Gastroparesis is a condition in which the muscles in your stomach don't function normally.
Ordinarily, strong muscular contractions propel food through your digestive tract. But in gastroparesis, the muscles in the wall of your stomach work poorly or not at all. This prevents your stomach from emptying properly. Gastroparesis can interfere with digestion, cause nausea and vomiting, and cause problems with blood sugar levels and nutrition.
There is no cure for gastroparesis. Making changes to your diet may help you cope with gastroparesis signs and symptoms, but that's not always enough. Gastroparesis medications may offer some relief, but some can cause serious side effects.
Jan. 04, 2012
- Gastroparesis. National Institute for Diabetes and Digestive and Kidney Diseases. http://digestive.niddk.nih.gov/ddiseases/pubs/gastroparesis/index.aspx. Accessed Oct. 17, 2011.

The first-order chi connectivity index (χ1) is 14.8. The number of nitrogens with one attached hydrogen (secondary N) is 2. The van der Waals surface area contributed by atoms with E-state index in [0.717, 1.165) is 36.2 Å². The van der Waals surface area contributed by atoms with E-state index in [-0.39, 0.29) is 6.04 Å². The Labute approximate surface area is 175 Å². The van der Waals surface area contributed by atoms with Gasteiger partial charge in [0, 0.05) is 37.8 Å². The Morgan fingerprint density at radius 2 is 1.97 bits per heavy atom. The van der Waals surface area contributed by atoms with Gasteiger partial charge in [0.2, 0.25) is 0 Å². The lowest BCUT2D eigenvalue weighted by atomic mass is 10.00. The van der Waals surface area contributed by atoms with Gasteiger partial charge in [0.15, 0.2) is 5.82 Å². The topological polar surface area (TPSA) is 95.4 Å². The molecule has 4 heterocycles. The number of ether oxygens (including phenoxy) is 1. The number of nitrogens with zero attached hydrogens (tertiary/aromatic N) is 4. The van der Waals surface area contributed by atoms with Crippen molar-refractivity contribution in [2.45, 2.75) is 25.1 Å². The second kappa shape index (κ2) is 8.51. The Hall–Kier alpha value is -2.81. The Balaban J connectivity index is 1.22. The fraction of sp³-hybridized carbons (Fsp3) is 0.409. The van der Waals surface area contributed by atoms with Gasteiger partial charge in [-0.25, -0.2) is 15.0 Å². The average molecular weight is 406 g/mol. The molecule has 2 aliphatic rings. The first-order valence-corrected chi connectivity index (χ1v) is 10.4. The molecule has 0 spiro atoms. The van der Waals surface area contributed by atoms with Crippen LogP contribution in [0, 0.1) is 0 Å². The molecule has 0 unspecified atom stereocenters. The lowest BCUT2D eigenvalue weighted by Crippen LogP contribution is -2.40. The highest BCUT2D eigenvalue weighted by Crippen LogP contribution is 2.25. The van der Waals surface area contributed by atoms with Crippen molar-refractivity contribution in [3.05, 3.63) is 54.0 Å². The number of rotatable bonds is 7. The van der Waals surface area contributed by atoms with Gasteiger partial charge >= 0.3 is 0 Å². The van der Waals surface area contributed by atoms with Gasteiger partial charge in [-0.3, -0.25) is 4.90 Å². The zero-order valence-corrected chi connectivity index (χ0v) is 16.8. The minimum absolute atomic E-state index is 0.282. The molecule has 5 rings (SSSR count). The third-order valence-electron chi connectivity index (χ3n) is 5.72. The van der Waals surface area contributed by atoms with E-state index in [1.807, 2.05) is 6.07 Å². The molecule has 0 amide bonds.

- Fox J, et al. Gastroparesis. American College of Gastroenterology. http://www.acg.gi.org/patients/gihealth/gastroparesis.asp. Accessed Oct. 17, 2011.
- Tang DM, et al. Gastroparesis: Approach, diagnostic evaluation and management. Disease-a-Month. 2011:57:74.
- Nutrition therapy for gastroparesis. Nutrition Care Manual. American Dietetic Association. http://nutritioncaremanual.org/index.cfm. Accessed Oct. 25, 2011.